It is very clear that occupational exposure to hazardous drugs is a serious concern for healthcare professionals.1, 2 Guidelines to minimize this exposure have been in existence since 1981.3 Since that time, pharmacy and nursing practioners have continued to explore opportunities to minimize exposure through the use of personal protective equipment (PPE), compounding techniques and drug administration practices. These practices have been summarized in two key practice guidelines—the National Institute for Occupational Safety and Health (NIOSH) health alert to employers Preventing Occupational Exposure to Antineoplastic and Other Hazardous Drugs in Health Care Settings and the American Society of Health-system Pharmacists (ASHP) Guidelines on Handling Hazardous Drugs.4, 5
Fluorescence studies demonstrate that compounding hazardous drugs using traditional vial-to-syringe technique is one of the riskiest points of occupational exposure due to vial over-pressurization, which can lead to spraying and leakage (Fig 1). Without the aid of fluorescence, these sprays and spills go unnoticed and may lead to exposure for staff and for patients from the contaminated finished product. The best practice approach to managing these hazardous products is to treat every hazardous drug as if it is contaminated during each step of the distribution process—from receiving through disposal—and follow the recommended precautions outlined in the NIOSH Alert and the ASHP Guidelines to minimize occupational exposure (Fig 2).
Closed System Transfer Devices
Both the NIOSH and ASHP documents recommend that you consider using a closed system drug transfer device (CSTD) to minimize occupational exposure to hazardous drugs. These devices aid compounding personnel in the reconstitution and mechanical transfer of hazardous drugs from the drug manufacturer’s container to the patient-specific product, and aid drug administration personnel with the safe administration to patients.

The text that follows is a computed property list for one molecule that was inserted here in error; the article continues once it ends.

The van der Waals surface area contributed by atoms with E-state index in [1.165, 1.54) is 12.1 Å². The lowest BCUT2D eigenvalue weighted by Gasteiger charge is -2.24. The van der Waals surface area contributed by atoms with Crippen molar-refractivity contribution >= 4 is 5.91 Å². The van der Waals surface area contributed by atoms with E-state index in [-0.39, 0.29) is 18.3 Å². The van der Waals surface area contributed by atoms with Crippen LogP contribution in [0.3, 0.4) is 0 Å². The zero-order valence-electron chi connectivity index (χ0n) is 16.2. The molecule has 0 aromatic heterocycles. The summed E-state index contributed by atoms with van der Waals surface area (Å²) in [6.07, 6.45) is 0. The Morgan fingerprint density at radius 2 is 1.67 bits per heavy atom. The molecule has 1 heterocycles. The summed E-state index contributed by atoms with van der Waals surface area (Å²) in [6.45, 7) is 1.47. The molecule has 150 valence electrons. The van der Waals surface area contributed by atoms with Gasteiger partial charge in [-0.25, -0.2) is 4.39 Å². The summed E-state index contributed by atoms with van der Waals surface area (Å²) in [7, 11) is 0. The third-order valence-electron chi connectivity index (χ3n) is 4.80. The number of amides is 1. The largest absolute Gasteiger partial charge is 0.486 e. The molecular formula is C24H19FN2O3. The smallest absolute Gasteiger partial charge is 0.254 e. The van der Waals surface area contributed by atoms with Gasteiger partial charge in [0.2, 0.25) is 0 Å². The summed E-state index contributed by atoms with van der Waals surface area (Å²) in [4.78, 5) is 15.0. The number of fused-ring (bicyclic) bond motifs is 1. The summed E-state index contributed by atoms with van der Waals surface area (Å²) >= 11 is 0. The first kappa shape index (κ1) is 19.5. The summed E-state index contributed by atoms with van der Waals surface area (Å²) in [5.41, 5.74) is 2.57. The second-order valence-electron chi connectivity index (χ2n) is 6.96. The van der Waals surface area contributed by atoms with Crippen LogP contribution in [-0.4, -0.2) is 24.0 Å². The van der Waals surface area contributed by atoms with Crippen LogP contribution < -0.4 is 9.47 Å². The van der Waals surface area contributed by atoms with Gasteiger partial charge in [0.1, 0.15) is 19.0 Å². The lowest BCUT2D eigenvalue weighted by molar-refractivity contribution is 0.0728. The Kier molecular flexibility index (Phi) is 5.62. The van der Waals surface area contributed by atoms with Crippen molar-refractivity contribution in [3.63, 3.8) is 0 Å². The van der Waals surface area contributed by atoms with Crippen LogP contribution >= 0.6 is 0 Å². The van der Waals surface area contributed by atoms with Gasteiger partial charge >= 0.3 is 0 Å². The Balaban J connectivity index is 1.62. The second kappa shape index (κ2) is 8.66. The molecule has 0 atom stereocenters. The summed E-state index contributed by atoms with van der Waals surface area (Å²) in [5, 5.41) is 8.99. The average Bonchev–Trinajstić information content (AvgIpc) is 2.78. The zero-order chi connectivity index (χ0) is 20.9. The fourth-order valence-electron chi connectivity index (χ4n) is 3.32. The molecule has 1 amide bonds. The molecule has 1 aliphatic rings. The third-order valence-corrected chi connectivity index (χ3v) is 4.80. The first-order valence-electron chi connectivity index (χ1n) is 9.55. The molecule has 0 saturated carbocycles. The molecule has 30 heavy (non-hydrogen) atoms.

A closed system transfer device is defined within the NIOSH Alert as “a drug transfer device that mechanically prohibits the transfer of environmental contaminants into the system and the escape of hazardous drug or vapor concentrations outside the system.” These criteria for a CSTD simply mean nothing should enter and nothing should exit the vial transfer device. While vented, filtered devices may reduce the release of drug aerosols, their design allows the device to be transferred from one vial to another, which creates the opportunity for environmental and product contamination. As such, they may not be considered CSTDs per the NIOSH Alert.
Vial Transfer Devices on the Market
Since the 1998 introduction of the first Food and Drug Administration cleared CSTD, PhaSeal, three additional vial transfer devices have been cleared with more anticipated to enter the market in the near future (Table 1). To be considered CSTDs under the NIOSH definition and ASHP guidelines, these devices must demonstrate containment of spills and leakage as well as aerosols and vapors. In addition, they should demonstrate their effectiveness in independent studies. It is important to note that the guidelines also state that the CSTDs should be used within a ventilated cabinet while following appropriate PPE and work practices.
Establishing Best Practices
At Nebraska Methodist Hospital, we are committed to reducing the risk of occupational exposures for our staff. While implementing any system that reduces employee exposure to hazardous drugs is laudable and better than simply using a needle and vial during compounding, our goal was to establish best practices based on the NIOSH and ASHP guidelines. Therefore, when compounding hazardous drugs, our staff is required to use a closed system transfer device within a compounding aseptic containment isolator (CACI) while being properly garbed in chemo-rated PPE.
We found it challenging to evaluate the CSTDs available in the market, as little independent, published clinical data is available to assess each device’s containment ability. In fact, the published tests simply affirm a device’s containment, they do not quantify degrees of control. To aid us in our decision, we conducted simple tests in-house to evaluate the containment ability of CSTDs. I recommend first conducting these tests with your current method of compounding hazardous drugs and then test the vial transfer systems you are considering. Have multiple staff members trial the devices so you can evaluate the effect of technique on the consistency of the results.